In the days before stepping into the cage or ring, some fighters are waging war on their own bodies, cutting large amounts of water weight to qualify for the lowest weight class possible, then massively rehydrating for a size advantage.While the method mocks the weight class system, it’s also alarming some doctors and athletic commissions.Professional MMA fighter Danny Davis Junior said he does it to be competitive. On an average day, the Las Vegas mixed martial artist weighs between 190 and 195 pounds. That makes him a light heavyweight, but he fights at welterweight, two classes lower, at 170 pounds. To reach 170 pounds, Davis must cut 20 to 25 pounds. He loses most of it within 24 hours of weighing in for a fight. He allowed News 3 to film the process before

his fight September 18, 2015 in Phoenix, Arizona for the World Series of Fighting.For Davis, it’s two rounds of running in a sauna suit, soaking in water above 105 degrees Fahrenheit, then the process Davis called “the mummy.” Wearing a sauna suit, under a track suit, Davis wraps himself in an electric blanket and adds several more blankets on top.“As long as I keep sweating, then I know I’m good,” said Davis.The second round: the worst.Davis was so weak at times, he’d crawl instead of walk.“It sucks,” said Davis, “and it does suck to know that I’d have to do this again for my next fight.”Within one day, Davis cut 17 pounds. That’s not unheard of in MMA, but the amount varies between fighters. UFC middleweight Brad Tavares said he’s cut 17 pounds within 24 hours of weighing in.“I don’t ever want to do that again,” said Tavares. Tavares said he currently cuts between 10 and 12 pounds within a day of weighing in for a fight. In that timeframe, UFC women’s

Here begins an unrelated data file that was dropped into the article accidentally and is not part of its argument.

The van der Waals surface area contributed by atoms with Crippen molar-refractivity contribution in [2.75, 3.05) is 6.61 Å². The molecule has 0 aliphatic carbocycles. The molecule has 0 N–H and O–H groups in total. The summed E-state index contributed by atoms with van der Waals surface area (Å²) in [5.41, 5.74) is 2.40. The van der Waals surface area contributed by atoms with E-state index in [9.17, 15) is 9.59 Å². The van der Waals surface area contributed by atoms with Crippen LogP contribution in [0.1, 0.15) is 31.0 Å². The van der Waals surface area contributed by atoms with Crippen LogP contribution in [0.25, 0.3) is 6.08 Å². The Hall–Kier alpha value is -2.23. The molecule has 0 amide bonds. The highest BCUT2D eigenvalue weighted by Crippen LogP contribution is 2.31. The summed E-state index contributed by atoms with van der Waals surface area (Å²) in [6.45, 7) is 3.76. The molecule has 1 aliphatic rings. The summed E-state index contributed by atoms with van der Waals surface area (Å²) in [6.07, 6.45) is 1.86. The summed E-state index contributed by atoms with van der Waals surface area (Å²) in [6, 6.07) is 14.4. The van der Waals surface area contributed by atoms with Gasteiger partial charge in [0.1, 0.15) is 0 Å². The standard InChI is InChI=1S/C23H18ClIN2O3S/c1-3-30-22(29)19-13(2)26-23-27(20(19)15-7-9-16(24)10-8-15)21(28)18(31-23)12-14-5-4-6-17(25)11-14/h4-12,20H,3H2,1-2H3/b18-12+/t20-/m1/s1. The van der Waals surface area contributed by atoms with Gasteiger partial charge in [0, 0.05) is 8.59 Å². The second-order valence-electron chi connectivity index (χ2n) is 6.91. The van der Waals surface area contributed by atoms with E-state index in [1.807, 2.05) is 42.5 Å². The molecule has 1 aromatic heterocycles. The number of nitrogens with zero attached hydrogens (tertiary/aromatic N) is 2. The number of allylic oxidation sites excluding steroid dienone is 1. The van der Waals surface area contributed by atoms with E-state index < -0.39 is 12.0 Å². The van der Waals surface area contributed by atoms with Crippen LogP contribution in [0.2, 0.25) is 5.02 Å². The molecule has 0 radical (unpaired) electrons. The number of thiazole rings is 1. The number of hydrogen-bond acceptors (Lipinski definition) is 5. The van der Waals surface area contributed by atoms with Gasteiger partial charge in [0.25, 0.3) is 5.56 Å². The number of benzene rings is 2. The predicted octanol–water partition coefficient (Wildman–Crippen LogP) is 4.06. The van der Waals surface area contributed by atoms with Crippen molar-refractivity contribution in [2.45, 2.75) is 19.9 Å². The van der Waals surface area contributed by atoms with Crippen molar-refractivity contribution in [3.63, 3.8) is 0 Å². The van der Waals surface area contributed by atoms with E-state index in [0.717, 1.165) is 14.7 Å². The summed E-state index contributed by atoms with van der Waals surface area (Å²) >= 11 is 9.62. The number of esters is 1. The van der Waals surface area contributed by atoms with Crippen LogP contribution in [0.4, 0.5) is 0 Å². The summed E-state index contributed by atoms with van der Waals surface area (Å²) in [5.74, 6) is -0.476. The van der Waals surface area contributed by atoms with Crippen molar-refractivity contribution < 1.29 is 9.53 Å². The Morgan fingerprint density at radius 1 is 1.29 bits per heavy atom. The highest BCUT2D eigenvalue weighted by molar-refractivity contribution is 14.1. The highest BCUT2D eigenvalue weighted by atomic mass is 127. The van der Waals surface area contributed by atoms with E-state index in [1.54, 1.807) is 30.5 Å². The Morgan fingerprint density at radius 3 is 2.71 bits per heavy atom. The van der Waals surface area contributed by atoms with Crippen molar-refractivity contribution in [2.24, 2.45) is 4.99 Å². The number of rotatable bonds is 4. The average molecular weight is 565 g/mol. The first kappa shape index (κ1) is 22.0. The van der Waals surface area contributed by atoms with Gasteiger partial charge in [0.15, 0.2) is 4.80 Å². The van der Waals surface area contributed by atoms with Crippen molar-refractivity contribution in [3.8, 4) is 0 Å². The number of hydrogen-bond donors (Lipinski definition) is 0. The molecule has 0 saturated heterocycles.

strawweight Heather Jo Clark said she cuts between 8 and 10 pounds and RFA lightweight Zach Juusola said he cuts between seven and 10 pounds. UFC lightweight Kevin Lee said he cuts about 15 pounds and only needs seven to eight hours to do it.“It’s the hardest part of the fight,” said Lee. “It’s to keep the competitive edge,” said Tavares. “Everyone else is doing it.”“I think everyone has kind of turned a blind eye to it,” said Dr. Margaret Goodman, a neurologist and the former chairman of the Nevada Athletic Commission’s Medical Advisory Board.“They’re predisposing themselves to renal failure,” said Goodman. “They’re also predisposing themselves to liver disease.”“In the more severe cases, they don’t make it to the weigh-in,” said Andy Foster, Executive Officer of California’s Athletic Commission. “They’re absent from the weigh-in, because they’re at the hospital.”That’s what happened to UFC welterweight Johnny Hendricks in October 2015. Because of his weight cut, he reportedly suffered a kidney stone and intestinal blockage.At an amateur event July 18, 2015, the Arkansas Athletic Commission said six fighters went to the hospital. Four were dehydrated, and dehydration was suspected in the other two. In September 2013, Brazilian MMA fighter Leandro Souza died. He reportedly tried cutting 33 pounds in one week.“In the earlier parts of my career, when I didn’t know how to cut the weight properly, yes, I felt like I was going to die,” said Davis. “I would need my coach to support my body weight, carrying me. It was awful.” Davis said he now has his weight cut down to a science, even using modern medicine, an IV, to rehydrate after he’s weighed in.“You feel brought back to life,” said Davis.Davis' IV is administered by a medical professional -- not always the case for other fighters, Davis said.“You have guys that just look online, how to put a needle in,” said Davis.The IV jumpstarts the rehydration process and recently received media attention when SB Nation reported boxer Floyd Mayweather Junior used one after weighing in for the Manny Pacquiao fight, and the UFC implemented an IV ban in October 2015.“Not necessarily for the rehydration issue,” said Jeff Novitzky, UFC Vice President of Athlete Health and Performance. “IVs were historically used by some athletes to defeat drug testing, in that they can be taken and drugs flushed from the system.”“If you are really ill, and you need an IV to regain that weight in 24 hours, you shouldn’t be fighting in the first place,” said Dr. Goodman. “If you need an IV to rehydrate, you might be in the wrong weight class,” said Foster. “The danger doesn’t come in the rehydration issue,” said Novitzky. “The danger comes in how much weight is being lost.”The more weight lost, the more seems to be gained between weigh in and fight.“I usually put on anywhere from 15 to 20 pounds,” said Tavares.Juusola said he gains between 12 and 15 pounds, Clark about 10 pounds and Lee about 20 pounds.This weight gain results in a fighter entering the cage, one sometimes two weight classes above their contracted weight. The weight gain is happening in boxing too.HBO reported Gennady Golovkin gained 10.5 pounds and his opponent, David Lemieux, gained 15.25 pounds between weigh in and fight for their October 17, 2015 fight.HBO reported Terence Crawford gained 16 pounds and his opponent, Dierry Jean, 15 pounds, between weigh in and fight for their October 24, 2015 bout. The television network also said Brandon Rios gained 23 pounds between weigh in and fight for his November 7, 2015 bout against Timothy Bradley at the Thomas and Mack Center here in Las Vegas.The massive weight gain is absurd to veteran boxing analyst James “Smitty” Smith.“Nobody seems to enter the ring at the weight they’re supposed to be fighting for,” said Smith. “World championships, weight divisions, it’s totally been devalued.”It’s no big deal to former light heavyweight champion, Eddie Moustafa Muhammad who struggled to make weight, when weigh-ins were the same day.“If you can make the weight, then it is what it is,” said Moustafa Muhammad.Davis said he’s accepted the massive weight cutting and rehydration within MMA “because it is how it is.”“I wish it wasn’t, because I feel like if I can go into the fight, not even thinking about my weight cut, just fighting at my natural weight, I feel like I can be more explosive,” said Davis. “I feel like I have more endurance.”After cutting 17 pounds in one day, Davis would gain 18 pounds before his fight.He would lose the match, well aware that the battles his body endures before even stepping into the cage, affect every one of his performances. Davis would like more weight classes in MMA.Some propose a limit of how much weight a fighter can gain between weigh in and fight, while others suggest returning to same-day weigh-ins.Until the mid-80s, fighters weighed in the day of the fight, but the Nevada Athletic Commission found those fighters to be too dehydrated even then. Goodman said being dehydrated while fighting increases the risk of head injuries, because there is less fluid surrounding and protecting the brain.So Nevada’s commission changed weigh-ins to the day before to allow fighters more time to rehydrate, and commissions across the country followed suit. The Nevada Athletic Commission said right now it is studying how weight cutting and rehydration is currently happening but declined an interview until the study is complete. The California Athletic Commission said it’s implementing changes in its amateur program.Beginning January, Foster said amateur fighters must meet with a commission doctor who will examine the fighter in a hydrated state and set a minimum weight class the fighter can compete in. The idea is to prevent that fighter from fighting at an unhealthy weight class.Foster said that on December 17, 2015, the California Athletic Commission is holding a summit to discuss the weight cutting issue, and that promoters and regulators from around the country are expected to attend.“I consider this an urgent matter,” said Foster. “We’re moving as rapidly as possible.”In August 2015, the Arkansas Athletic Commission implemented an emergency rule that no amateur fighter could gain more than 7.5 percent of his or her weigh-in body weight between weigh in and fight. However, the commission is now made up of all-new members who are not enforcing that rule and will let it expire, according to a representative of the Arkansas Athletic Commission.